Nicotinamide may aid chemotherapy-and-radiation therapy by acting as a sensitizing agent/cancer-growth-promoter resulting in enhanced blood flow to tumors and thus increased oxygen supply to tumors, thereby reducing tumor hypoxia. Niacinamide also inhibits poly(ADP-ribose) polymerases (PARP-1), enzymes involved in the rejoining of DNA strand breaks induced by radiation or chemotherapy.[25]

See also[edit]

Notes and references[edit]

  1. ^ a b "Niacinamide Use During Pregnancy |". Retrieved 29 December 2016. 
  2. ^ Record in the GESTIS Substance Database of the IFA
  3. ^ Bender, David A. (2003). Nutritional Biochemistry of the Vitamins. Cambridge University Press. p. 203. ISBN 9781139437738. 
  4. ^ a b c WHO Model Formulary 2008 (PDF). World Health Organization. 2009. pp. 496, 500. ISBN 9789241547659. Retrieved 8 December 2016. 
  5. ^ a b c d British national formulary : BNF 69 (69 ed.). British Medical Association. 2015. p. 822. ISBN 9780857111562. 
  6. ^ a b c d Knip, M; Douek, IF; Moore, WP; Gillmor, HA; McLean, AE; Bingley, PJ; Gale, EA; European Nicotinamide Diabetes Intervention Trial, Group. (November 2000). "Safety of high-dose nicotinamide: a review.". Diabetologia. 43 (11): 1337–45. doi:10.1007/s001250051536. PMID 11126400. 
  7. ^ MacKay, D; Hathcock, J; Guarneri, E (June 2012). "Niacin: chemical forms, bioavailability, and health effects.". Nutrition reviews. 70 (6): 357–66. doi:10.1111/j.1753-4887.2012.00479.x. PMID 22646128. 
  8. ^ a b "Niacinamide: Indications, Side Effects, Warnings -". Retrieved 29 December 2016. 
  9. ^ Burtis, Carl A.; Ashwood, Edward R.; Bruns, David E. (2012). Tietz Textbook of Clinical Chemistry and Molecular Diagnostics (5 ed.). Elsevier Health Sciences. p. 934. ISBN 1455759422. 
  10. ^ Sneader, Walter (2005). Drug Discovery: A History. John Wiley & Sons. p. 231. ISBN 9780470015520. 
  11. ^ a b c "Vitamins, 11. Niacin (Nicotinic Acid, Nicotinamide)". Ullmann's encyclopedia of industrial chemistry. (6 ed.). Weinheim: Wiley-VCH. 2015. ISBN 9783527303854. 
  12. ^ "WHO Model List of Essential Medicines (19th List)" (PDF). World Health Organization. April 2015. Retrieved 8 December 2016.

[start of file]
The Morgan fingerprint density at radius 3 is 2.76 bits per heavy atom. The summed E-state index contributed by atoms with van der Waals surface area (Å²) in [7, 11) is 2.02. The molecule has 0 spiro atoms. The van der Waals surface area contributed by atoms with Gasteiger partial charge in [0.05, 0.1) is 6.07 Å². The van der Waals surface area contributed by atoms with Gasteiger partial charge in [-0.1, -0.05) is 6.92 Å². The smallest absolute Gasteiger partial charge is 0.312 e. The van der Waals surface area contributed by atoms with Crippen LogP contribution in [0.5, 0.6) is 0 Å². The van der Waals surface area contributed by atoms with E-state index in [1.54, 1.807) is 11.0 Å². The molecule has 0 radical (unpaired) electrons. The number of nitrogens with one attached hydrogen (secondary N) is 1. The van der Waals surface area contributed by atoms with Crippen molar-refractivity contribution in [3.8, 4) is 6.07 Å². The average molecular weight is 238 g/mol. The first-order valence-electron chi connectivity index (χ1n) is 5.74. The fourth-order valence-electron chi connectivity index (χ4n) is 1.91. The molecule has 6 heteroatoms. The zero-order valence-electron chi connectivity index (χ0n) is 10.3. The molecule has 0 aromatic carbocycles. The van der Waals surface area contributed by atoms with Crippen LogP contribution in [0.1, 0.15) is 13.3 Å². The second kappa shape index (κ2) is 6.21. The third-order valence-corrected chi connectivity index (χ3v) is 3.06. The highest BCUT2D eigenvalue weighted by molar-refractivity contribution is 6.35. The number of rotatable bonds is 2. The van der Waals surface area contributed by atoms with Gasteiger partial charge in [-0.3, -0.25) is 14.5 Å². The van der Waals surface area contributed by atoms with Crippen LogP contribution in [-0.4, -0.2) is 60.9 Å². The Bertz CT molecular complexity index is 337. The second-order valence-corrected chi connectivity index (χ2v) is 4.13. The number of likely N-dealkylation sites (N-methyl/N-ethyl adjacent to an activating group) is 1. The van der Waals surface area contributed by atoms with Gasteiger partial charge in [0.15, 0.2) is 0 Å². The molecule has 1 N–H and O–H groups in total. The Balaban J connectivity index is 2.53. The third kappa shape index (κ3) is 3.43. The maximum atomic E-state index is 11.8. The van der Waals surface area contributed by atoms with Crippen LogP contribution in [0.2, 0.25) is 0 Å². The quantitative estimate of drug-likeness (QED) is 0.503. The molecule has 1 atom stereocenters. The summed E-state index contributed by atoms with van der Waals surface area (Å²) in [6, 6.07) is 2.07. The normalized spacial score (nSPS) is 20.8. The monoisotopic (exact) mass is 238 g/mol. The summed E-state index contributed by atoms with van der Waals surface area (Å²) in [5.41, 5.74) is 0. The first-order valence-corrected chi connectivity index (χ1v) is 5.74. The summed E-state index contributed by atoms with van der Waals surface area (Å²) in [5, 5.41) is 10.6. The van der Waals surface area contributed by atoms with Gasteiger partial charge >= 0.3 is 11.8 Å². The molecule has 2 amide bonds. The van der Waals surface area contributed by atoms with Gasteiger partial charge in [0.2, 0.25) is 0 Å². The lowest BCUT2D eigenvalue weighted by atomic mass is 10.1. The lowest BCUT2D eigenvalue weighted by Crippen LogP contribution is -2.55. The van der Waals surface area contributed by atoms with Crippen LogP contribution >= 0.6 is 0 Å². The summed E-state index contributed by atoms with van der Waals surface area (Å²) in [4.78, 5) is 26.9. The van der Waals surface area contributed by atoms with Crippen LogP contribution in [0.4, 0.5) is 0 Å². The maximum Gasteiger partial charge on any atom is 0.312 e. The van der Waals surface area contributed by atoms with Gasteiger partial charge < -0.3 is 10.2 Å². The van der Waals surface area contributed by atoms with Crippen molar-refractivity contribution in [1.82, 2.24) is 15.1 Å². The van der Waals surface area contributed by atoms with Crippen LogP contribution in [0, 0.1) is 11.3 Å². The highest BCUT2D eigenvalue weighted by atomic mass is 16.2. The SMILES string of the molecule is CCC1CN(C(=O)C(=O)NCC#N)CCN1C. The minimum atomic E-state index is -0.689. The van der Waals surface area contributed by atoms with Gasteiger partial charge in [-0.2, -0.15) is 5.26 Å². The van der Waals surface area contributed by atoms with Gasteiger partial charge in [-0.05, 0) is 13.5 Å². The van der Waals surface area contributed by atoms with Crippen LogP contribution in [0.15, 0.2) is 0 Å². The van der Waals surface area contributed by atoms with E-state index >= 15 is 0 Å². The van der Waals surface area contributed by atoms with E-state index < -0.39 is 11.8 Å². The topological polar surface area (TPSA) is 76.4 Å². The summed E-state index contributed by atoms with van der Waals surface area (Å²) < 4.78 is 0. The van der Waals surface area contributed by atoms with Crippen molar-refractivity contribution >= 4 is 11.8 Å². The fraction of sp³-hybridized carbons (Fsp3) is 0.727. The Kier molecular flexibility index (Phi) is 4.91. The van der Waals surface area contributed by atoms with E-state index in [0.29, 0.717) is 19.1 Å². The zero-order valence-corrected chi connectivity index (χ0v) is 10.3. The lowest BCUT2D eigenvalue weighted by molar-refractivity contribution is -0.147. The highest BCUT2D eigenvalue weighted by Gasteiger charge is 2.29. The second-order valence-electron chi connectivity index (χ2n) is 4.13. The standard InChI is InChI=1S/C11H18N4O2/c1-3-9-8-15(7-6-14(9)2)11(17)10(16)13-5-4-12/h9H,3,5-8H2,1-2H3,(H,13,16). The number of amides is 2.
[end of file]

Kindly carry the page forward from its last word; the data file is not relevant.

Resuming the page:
13. ^ Niren NM (2006). "Pharmacologic doses of nicotinamide in the treatment of inflammatory skin conditions: a review". Cutis. 77 (1 Suppl): 11–6. PMID 16871774. 
  14. ^ Tanno, O.; Ota, Y.; Kitamura, N.; Katsube, T.; Inoue, S. (2000-09-01). "Nicotinamide increases biosynthesis of ceramides as well as other stratum corneum lipids to improve the epidermal permeability barrier". British Journal of Dermatology. 143 (3): 524–531. doi:10.1111/j.1365-2133.2000.03705.x. ISSN 1365-2133. 
  15. ^ Draelos, Zoe Diana; Matsubara, Akira; Smiles, Kenneth (2006-01-01). "The effect of 2% niacinamide on facial sebum production". Journal of Cosmetic and Laser Therapy. 8 (2): 96–101. doi:10.1080/14764170600717704. ISSN 1476-4172. 
  16. ^ Kim, Jenny; Ochoa, Maria-Teresa; Krutzik, Stephan R.; Takeuchi, Osamu; Uematsu, Satoshi; Legaspi, Annaliza J.; Brightbill, Hans D.; Holland, Diana; Cunliffe, William J. (2002-08-01). "Activation of Toll-Like Receptor 2 in Acne Triggers Inflammatory Cytokine Responses". The Journal of Immunology. 169 (3): 1535–1541. doi:10.4049/jimmunol.169.3.1535. ISSN 0022-1767. PMID 12133981. 
  17. ^ Cosmetic Ingredient Review Expert Panel (2005). "Final report of the safety assessment of niacinamide and niacin". Int. J. Toxicol. 24 Suppl 5: 1–31. doi:10.1080/10915810500434183. PMID 16596767. 
  18. ^ Belenky P; Bogan KL; Brenner C (2007). "NAD+ metabolism in health and disease" (PDF). Trends Biochem. Sci. 32 (1): 12–9. doi:10.1016/j.tibs.2006.11.006. PMID 17161604. Retrieved 2007-12-23. 
  19. ^ Rolfe, Heidi M (2014-12-01). "A review of nicotinamide: treatment of skin diseases and potential side effects". Journal of Cosmetic Dermatology. 13 (4): 324–328. doi:10.1111/jocd.12119. ISSN 1473-2165. PMID 25399625. 
  20. ^ "5-hour Energy Shot Ingredients". 
  21. ^
  22. ^ British Pharmacopoeia Commission Secretariat (2009). "Index, BP 2009" (PDF). Retrieved 4 February 2010. 
  23. ^ "Japanese Pharmacopoeia, Fifteenth Edition" (PDF). 2006. Retrieved 4 February 2010. 
  24. ^ a b Chen, AC; Damian, DL (August 2014). "Nicotinamide and the skin.". The Australasian journal of dermatology. 55 (3): 169–75. doi:10.1111/ajd.12163. PMID 24635573. 
  25. ^ Definition of niacinamide, National Cancer Institute

External links[edit]